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Alarm System Components - The Basics

Basic Components

With so many different types of home alarm and security systems on the market today, choosing one that best complements your budget and lifestyle can be a challenge. An overview of basic components can be helpful when researching any industry and its products, so let’s begin with that. After all, an informed consumer makes the best choices.

At its most basic, a home security system consists of a control panel(aka security console), a siren and a signal transmitter.  The control panel is the brain of your security system; it’s programmed to receive inputs from the various sensors and detectors that are connected to it (the nervous system). Most security systems come with one or more sensors.  If the system only has one sensor, it will probably be a motion detector, and might even be built into the console.  Control panels usually have a built-in keypad although some keypads are separate “remote” units; others are touch screen and/or voice activated.  The keypad is where you punch in your pass-code to activate and deactivate the alarm.  Most control panels also have a screen that displays the sensors and detectors that are active in each zone within your home. 

The siren is probably the most obvious and apparent component of the security system; in fact, it’s what we generally think of when we think of home protection - the “alarm.”  The siren can be built into the console, or the system might include stand alone sirens that can be placed at appropriate places within your property (like facing neighbors or a public street). A siren of 95 decibels or more can be heard over a significant distance. Strobe lights are also common; both they and alarms help police officers to locate the house while simultaneously scaring off intruders.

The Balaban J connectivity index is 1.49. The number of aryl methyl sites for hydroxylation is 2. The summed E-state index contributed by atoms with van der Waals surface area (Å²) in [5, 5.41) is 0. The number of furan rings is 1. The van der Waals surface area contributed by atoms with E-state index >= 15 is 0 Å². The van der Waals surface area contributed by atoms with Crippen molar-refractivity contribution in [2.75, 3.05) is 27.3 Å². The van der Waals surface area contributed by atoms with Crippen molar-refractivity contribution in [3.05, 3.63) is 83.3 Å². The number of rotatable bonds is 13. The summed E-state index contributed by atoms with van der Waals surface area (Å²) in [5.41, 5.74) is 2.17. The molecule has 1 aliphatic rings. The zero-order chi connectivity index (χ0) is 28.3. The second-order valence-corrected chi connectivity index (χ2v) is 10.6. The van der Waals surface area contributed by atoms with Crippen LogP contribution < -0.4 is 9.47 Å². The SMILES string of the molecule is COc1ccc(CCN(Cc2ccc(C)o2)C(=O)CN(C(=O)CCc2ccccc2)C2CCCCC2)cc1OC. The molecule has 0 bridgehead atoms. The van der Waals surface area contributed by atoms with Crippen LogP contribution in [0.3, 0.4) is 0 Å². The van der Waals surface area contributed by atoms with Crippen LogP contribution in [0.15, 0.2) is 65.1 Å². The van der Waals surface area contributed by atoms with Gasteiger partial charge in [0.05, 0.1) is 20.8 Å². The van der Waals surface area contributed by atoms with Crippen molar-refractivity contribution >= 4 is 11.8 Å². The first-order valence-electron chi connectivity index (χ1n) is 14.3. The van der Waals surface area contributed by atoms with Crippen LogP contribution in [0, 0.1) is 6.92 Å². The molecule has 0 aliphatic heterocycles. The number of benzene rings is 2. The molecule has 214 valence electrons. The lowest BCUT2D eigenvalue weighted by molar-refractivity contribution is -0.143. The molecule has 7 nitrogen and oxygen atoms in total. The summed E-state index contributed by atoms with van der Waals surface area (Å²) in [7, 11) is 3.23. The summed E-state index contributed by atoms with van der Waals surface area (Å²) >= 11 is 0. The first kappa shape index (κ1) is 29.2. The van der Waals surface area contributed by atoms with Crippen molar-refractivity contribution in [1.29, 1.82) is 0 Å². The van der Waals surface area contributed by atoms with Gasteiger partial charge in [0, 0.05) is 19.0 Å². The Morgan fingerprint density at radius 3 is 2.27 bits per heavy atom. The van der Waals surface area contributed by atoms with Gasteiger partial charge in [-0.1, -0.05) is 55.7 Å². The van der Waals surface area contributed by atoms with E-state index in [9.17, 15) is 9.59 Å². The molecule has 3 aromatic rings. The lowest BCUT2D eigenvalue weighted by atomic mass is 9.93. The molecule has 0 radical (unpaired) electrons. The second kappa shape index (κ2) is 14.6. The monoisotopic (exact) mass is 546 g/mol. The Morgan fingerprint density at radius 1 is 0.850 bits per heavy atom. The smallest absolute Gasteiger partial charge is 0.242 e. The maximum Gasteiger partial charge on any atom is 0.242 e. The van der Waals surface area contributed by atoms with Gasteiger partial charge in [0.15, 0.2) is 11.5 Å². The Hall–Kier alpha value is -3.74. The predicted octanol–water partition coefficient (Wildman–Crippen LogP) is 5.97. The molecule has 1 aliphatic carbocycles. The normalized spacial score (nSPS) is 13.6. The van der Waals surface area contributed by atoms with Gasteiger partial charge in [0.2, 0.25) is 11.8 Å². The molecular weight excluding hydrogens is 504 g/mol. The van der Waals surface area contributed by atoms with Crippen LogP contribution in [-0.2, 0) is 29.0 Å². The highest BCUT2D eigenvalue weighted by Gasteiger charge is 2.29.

At the heart of the security system is a transmitter, which in essence is the alarm signal itself.  The transmitter receives information from the control panel, like “acoustic sensor detected a glass-break event in zone 3,” and communicates to either a central station (your monitoring service provider), you or, if you co-monitor, both. 

Types of Alarm Signals

The most common method of transmitting the alarm signal is via your home phone line.  In this case, the “transmitter” is simply an additional phone jack.  85% of home security systems in the United States are monitored this way.   When an alarm is triggered, the console takes control of the phone line, dials the monitoring station and transmits either a voice recording or predetermined data that depicts the nature of the event.

Radio transmission is the fastest communication method available, but it is not necessarily the most reliable. Security systems that use radio waves to transmit signals must be placed in certain areas of the home and tested to be sure that they can pick up available frequencies.  Many companies who sell these systems also act as the central station monitoring provider, since they specialize in receiving radio signals.  The quantity of data that can be sent via radio waves is limited as well and often times will be as simple as “burglary” vs. “fire,” without expressing any additional details.